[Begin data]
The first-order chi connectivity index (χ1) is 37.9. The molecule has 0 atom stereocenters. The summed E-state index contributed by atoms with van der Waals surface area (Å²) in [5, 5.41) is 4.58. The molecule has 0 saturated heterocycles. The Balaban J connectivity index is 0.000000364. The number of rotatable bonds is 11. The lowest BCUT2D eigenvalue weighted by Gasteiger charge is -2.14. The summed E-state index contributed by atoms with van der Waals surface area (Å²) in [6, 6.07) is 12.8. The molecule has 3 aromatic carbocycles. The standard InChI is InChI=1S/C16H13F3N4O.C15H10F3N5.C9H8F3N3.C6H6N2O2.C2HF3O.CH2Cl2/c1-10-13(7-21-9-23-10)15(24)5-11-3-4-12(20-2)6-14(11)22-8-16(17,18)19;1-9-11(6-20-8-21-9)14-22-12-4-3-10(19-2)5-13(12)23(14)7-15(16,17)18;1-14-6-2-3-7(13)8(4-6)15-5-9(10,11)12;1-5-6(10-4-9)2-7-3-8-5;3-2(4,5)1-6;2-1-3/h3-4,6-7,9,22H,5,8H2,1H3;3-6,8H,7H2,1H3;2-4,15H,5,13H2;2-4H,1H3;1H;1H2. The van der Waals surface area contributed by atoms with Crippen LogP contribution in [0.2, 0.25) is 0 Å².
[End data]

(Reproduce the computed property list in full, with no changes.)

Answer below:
The first-order chi connectivity index (χ1) is 37.9. The molecule has 0 atom stereocenters. The summed E-state index contributed by atoms with van der Waals surface area (Å²) in [5, 5.41) is 4.58. The molecule has 0 saturated heterocycles. The Balaban J connectivity index is 0.000000364. The number of rotatable bonds is 11. The lowest BCUT2D eigenvalue weighted by Gasteiger charge is -2.14. The summed E-state index contributed by atoms with van der Waals surface area (Å²) in [6, 6.07) is 12.8. The molecule has 3 aromatic carbocycles. The standard InChI is InChI=1S/C16H13F3N4O.C15H10F3N5.C9H8F3N3.C6H6N2O2.C2HF3O.CH2Cl2/c1-10-13(7-21-9-23-10)15(24)5-11-3-4-12(20-2)6-14(11)22-8-16(17,18)19;1-9-11(6-20-8-21-9)14-22-12-4-3-10(19-2)5-13(12)23(14)7-15(16,17)18;1-14-6-2-3-7(13)8(4-6)15-5-9(10,11)12;1-5-6(10-4-9)2-7-3-8-5;3-2(4,5)1-6;2-1-3/h3-4,6-7,9,22H,5,8H2,1H3;3-6,8H,7H2,1H3;2-4,15H,5,13H2;2-4H,1H3;1H;1H2. The van der Waals surface area contributed by atoms with Crippen LogP contribution in [0.2, 0.25) is 0 Å².